We had the opportunity to talk about filmmaking with Conor Allyn, his journey into the industry, and how he made his new feature film, No Man's Land, starring Jake Allyn, George Lopez, Andie MacDowell, Alex MacNicoll, and plenty more.
Truthfully, I was doing it long before I ever realized I wanted to do this as a job. I was raised in Dallas. It’s not a place where you think of story-telling as a profession. I made home movies with our neighbors… just for fun.
You worked with your brother Jake on your previous feature film, ExPatriot, starring Valene Kane. How is your relationship on set? Is it more like a partnership or are you willing to communicate naturally to each other?
The partnership is great. We know each other intimately obviously and that’s gives us a wonderful shorthand. It also means there’s an incredible amount of trust, which is ideal for an actor-director relationship. It allows us to try things and share criticism in an honest way that elevates our material.
I grew up in Texas. My father worked quite a bit in Mexico when I was in my formative years and he took me with him on work trips. It allowed me to see a side of Mexico that I could sense my friends and their parents we’re seeing.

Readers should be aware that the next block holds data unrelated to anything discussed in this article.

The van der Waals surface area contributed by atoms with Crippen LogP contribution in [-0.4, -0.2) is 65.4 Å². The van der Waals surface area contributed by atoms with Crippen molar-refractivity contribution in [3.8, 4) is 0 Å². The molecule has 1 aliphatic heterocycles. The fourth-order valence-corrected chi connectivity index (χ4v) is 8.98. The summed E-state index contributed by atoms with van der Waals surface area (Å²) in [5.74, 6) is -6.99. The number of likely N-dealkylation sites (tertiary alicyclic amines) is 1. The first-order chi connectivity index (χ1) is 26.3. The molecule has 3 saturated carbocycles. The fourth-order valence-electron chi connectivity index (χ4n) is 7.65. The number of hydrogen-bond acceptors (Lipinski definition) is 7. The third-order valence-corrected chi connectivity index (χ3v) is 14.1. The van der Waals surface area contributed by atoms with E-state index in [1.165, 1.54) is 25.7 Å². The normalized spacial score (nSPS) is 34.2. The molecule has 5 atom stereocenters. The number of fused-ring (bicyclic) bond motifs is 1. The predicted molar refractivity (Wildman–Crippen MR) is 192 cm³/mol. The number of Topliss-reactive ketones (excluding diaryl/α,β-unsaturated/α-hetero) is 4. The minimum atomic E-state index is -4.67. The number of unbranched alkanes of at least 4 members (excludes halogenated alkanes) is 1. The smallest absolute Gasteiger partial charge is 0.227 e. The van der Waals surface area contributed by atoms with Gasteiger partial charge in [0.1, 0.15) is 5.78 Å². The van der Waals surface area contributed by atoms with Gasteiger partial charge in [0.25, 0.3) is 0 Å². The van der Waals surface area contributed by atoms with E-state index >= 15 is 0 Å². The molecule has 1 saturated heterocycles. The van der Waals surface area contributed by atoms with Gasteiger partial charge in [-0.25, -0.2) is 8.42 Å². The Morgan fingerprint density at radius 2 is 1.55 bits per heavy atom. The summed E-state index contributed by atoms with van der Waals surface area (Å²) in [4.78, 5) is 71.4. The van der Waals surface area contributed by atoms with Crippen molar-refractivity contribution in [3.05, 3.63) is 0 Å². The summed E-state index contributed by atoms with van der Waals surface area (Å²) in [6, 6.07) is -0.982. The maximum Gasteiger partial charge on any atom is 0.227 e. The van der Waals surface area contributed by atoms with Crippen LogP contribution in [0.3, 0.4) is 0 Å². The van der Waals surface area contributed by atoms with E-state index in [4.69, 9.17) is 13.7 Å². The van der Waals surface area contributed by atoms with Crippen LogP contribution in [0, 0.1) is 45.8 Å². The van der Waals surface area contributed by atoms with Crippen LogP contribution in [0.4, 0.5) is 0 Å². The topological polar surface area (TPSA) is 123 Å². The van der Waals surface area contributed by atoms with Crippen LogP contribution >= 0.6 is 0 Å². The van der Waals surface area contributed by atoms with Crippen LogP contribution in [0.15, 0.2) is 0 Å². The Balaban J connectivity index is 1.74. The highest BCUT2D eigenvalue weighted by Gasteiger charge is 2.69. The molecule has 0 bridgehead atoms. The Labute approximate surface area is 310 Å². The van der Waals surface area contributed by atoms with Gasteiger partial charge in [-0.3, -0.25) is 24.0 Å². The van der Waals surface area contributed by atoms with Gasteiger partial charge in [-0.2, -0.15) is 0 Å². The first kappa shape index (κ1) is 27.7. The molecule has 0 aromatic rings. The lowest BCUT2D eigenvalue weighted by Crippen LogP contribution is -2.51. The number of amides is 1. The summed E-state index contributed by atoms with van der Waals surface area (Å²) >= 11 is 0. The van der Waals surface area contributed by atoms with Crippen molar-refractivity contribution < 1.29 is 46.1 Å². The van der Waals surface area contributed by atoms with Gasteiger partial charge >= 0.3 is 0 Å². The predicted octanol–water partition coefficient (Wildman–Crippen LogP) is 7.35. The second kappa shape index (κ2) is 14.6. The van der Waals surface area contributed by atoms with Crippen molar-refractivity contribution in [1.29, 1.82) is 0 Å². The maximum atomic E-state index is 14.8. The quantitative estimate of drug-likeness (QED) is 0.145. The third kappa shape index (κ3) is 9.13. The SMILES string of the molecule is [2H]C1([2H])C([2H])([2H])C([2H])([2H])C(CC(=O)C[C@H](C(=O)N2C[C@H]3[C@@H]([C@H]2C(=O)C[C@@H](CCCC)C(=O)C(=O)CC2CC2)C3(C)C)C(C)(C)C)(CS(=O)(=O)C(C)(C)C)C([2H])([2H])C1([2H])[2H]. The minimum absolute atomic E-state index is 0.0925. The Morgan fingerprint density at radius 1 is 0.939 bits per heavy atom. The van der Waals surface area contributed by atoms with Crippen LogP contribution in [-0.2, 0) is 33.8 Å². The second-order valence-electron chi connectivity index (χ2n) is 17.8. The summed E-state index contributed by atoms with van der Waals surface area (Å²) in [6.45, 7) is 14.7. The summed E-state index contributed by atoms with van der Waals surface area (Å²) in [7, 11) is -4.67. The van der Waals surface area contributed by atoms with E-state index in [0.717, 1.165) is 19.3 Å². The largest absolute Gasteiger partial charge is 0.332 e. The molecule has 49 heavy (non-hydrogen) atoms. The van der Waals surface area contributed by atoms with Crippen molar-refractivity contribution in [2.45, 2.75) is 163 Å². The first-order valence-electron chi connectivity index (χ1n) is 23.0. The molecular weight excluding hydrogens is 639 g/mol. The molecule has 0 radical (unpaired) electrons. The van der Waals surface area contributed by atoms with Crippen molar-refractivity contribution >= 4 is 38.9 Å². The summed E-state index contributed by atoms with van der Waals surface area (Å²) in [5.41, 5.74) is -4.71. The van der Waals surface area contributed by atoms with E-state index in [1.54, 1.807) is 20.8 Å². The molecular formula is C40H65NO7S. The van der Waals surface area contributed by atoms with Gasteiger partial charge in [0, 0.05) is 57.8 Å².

We hired 100% of the crew in Mexico. Same for the cast except for the five US characters. Mexico has a terrific domestic film industry so it was easy to find exceptionally talented crew and key positions. On set, I felt the most important thing was for the cast and crew to understand how important our film and it’s message was… and they could see what we were trying to do. It kept all of us, including me, focused on making this a great film to do justice to the true stories and struggles behind it.
I’m a huge fan of the films and their filmmakers whose work leaves a lasting impact on their audience. I remember how films like Braveheart, Requiem for a Dream, Memento stayed with me for weeks after I watched. They make you think and rethink about everything that happened and why. I love that. I also love directors whose work is not clearly defined by any one kind of genre. It’s incredible to me that a director like Spielberg can do Jaws or Indiana Jones or Saving Private Ryan or Schindler’s List. Such completely different films and the artistry employed on each is very different.
I’d like to see the independent film business be less built around fame-casting or international-sales dependent casting. Basically, to get financing for an indie film right now, you must cast a handful of actors… all men, all older, all action stars. It really limits what gets made.
You’re going to meet a lot of adversity. It’s a saturated industry with 100 times more people who want to be a director or be an actor than there are paying spots for them. A lot of people are going to tell you that you can’t do the job because you haven’t done it yet. Find a way to put that behind you and press on. Win over people one at a time. Build your network among your peers.
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